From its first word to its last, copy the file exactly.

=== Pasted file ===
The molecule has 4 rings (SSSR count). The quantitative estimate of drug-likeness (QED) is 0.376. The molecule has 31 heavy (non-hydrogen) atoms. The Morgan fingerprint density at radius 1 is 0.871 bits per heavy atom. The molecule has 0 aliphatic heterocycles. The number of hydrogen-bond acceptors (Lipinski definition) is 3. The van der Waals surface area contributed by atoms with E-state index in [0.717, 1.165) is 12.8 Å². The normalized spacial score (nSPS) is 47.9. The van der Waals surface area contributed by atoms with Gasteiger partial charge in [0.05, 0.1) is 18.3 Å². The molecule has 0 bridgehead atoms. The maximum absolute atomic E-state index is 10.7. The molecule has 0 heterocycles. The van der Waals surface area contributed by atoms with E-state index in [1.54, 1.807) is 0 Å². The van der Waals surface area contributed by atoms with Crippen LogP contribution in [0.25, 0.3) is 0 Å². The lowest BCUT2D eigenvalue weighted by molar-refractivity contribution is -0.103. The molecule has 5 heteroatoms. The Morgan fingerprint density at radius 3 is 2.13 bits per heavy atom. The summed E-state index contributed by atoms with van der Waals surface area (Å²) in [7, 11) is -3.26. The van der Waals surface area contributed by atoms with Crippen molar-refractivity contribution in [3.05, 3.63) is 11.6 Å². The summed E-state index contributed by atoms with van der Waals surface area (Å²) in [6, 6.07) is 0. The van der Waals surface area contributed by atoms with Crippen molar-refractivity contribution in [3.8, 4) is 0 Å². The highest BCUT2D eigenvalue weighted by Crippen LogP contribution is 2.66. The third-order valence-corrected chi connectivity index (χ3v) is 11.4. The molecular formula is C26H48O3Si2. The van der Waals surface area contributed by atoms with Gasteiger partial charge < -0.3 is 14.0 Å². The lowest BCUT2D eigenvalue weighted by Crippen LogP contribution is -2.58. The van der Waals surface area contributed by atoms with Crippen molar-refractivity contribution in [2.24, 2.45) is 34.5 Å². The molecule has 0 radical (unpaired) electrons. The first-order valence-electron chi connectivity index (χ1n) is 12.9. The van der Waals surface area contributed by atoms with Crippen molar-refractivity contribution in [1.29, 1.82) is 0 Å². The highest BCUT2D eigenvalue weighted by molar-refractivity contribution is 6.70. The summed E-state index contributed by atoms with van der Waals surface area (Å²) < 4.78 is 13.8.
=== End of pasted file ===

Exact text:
The molecule has 4 rings (SSSR count). The quantitative estimate of drug-likeness (QED) is 0.376. The molecule has 31 heavy (non-hydrogen) atoms. The Morgan fingerprint density at radius 1 is 0.871 bits per heavy atom. The molecule has 0 aliphatic heterocycles. The number of hydrogen-bond acceptors (Lipinski definition) is 3. The van der Waals surface area contributed by atoms with E-state index in [0.717, 1.165) is 12.8 Å². The normalized spacial score (nSPS) is 47.9. The van der Waals surface area contributed by atoms with Gasteiger partial charge in [0.05, 0.1) is 18.3 Å². The molecule has 0 bridgehead atoms. The maximum absolute atomic E-state index is 10.7. The molecule has 0 heterocycles. The van der Waals surface area contributed by atoms with E-state index in [1.54, 1.807) is 0 Å². The van der Waals surface area contributed by atoms with Crippen LogP contribution in [0.25, 0.3) is 0 Å². The lowest BCUT2D eigenvalue weighted by molar-refractivity contribution is -0.103. The molecule has 5 heteroatoms. The Morgan fingerprint density at radius 3 is 2.13 bits per heavy atom. The summed E-state index contributed by atoms with van der Waals surface area (Å²) in [7, 11) is -3.26. The van der Waals surface area contributed by atoms with Crippen molar-refractivity contribution in [3.05, 3.63) is 11.6 Å². The summed E-state index contributed by atoms with van der Waals surface area (Å²) in [6, 6.07) is 0. The van der Waals surface area contributed by atoms with Crippen molar-refractivity contribution in [3.8, 4) is 0 Å². The highest BCUT2D eigenvalue weighted by Crippen LogP contribution is 2.66. The third-order valence-corrected chi connectivity index (χ3v) is 11.4. The molecular formula is C26H48O3Si2. The van der Waals surface area contributed by atoms with Gasteiger partial charge < -0.3 is 14.0 Å². The lowest BCUT2D eigenvalue weighted by Crippen LogP contribution is -2.58. The van der Waals surface area contributed by atoms with Crippen molar-refractivity contribution in [2.24, 2.45) is 34.5 Å². The molecule has 0 radical (unpaired) electrons. The first-order valence-electron chi connectivity index (χ1n) is 12.9. The van der Waals surface area contributed by atoms with Crippen molar-refractivity contribution in [1.29, 1.82) is 0 Å². The highest BCUT2D eigenvalue weighted by molar-refractivity contribution is 6.70. The summed E-state index contributed by atoms with van der Waals surface area (Å²) < 4.78 is 13.8.